Unfair Justice? In spite of the horrible results the newly acquitted Mr. Elliot’s actions had, he didn’t do anything “wrong”. It is thisdilemma the U.K. have raged over the past few weeks after thejuvenile delinquent killed the father to three, Mr. Osbourne. Thereal problem here is that the people have felt deceived by theirown law, so what consequences are we now facing? No matter how unfair the acquitting of Mr. Elliot may seem,there is no doubt that he was innocent (not regarding the precedingvandalism) according to our law. He was attacked. He defendedhimself. That’s all there is to it and there is no law which coversall areas of crime, and there is certainly no law which is perfect. All you can conclude from this trial is that something is wrongwith our system of justice, and something must be done. We cannotjudge a man from laws made after the crime, so the current hype istherefor “over the top” and should in stead be focused on changing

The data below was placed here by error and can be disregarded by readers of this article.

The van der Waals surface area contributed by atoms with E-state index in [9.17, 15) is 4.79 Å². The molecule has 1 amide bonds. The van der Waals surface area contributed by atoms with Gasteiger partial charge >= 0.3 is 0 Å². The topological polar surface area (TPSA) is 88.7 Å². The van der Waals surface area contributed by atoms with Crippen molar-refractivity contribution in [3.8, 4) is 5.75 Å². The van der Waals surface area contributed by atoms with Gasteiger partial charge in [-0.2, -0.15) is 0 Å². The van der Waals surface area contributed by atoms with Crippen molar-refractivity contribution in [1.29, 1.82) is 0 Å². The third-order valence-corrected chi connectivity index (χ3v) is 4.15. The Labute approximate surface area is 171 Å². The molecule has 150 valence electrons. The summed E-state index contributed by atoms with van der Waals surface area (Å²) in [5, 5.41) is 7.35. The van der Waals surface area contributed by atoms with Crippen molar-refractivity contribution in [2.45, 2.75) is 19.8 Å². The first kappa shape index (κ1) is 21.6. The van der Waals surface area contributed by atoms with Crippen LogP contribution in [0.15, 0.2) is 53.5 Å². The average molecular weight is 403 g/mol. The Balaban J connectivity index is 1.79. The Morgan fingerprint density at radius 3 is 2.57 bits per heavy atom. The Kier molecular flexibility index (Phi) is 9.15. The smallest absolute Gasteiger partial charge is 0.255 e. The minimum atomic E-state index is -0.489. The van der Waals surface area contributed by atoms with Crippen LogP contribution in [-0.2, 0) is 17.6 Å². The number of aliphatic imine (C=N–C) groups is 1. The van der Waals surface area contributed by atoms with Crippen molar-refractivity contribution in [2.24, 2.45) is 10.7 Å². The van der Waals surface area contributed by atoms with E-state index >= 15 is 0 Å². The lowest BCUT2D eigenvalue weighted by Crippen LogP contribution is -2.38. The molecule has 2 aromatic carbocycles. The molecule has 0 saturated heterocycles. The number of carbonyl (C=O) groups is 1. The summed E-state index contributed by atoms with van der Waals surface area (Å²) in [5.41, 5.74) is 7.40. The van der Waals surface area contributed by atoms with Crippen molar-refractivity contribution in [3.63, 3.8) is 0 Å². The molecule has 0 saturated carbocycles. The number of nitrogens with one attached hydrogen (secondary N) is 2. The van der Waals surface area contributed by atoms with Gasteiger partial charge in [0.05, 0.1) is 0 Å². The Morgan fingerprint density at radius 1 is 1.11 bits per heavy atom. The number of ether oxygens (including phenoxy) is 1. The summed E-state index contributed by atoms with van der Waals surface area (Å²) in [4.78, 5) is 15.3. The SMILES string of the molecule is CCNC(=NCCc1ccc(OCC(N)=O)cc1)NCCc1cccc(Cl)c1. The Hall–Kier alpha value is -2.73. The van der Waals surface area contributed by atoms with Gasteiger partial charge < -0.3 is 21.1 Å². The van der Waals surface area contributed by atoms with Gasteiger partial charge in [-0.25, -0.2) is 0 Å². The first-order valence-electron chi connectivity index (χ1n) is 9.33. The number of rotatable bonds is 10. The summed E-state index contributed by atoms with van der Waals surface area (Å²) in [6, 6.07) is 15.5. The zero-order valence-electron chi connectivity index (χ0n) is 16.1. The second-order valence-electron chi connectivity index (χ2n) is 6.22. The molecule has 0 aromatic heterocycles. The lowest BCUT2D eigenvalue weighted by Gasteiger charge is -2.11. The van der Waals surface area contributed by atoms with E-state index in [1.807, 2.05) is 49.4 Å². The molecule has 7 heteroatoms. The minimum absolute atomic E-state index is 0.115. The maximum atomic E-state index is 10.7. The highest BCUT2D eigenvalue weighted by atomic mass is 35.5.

the law and not assist to a lynch mood, which is currently beingseen everywhere in both the media and the public. So what is it exactly we can learn from this trial? Well, forstarters we can specify the problem. The rule Elliot was caughtunder, is according to Richard Ferguson, chairman of the CriminalBar Association as follows: “But the law is the law and it givesthe right to defend oneself and to use such force as is reasonablein the circumstances”. Putting this to mind, it can hardly seemlike an unfair trial. What we do want to avoid in the future isthat anyone trying to protect his or her own property, must havethat right, even using ’such force as is reasonable in thecircumstances’. Thereby we can fight evil with evil, but stillavoid an anarchic situation. By using all this energy, which is being displayed in themedia and public on something useful instead, our law might justmove that one step more towards perfection, but being vigilantewill not help you or the public.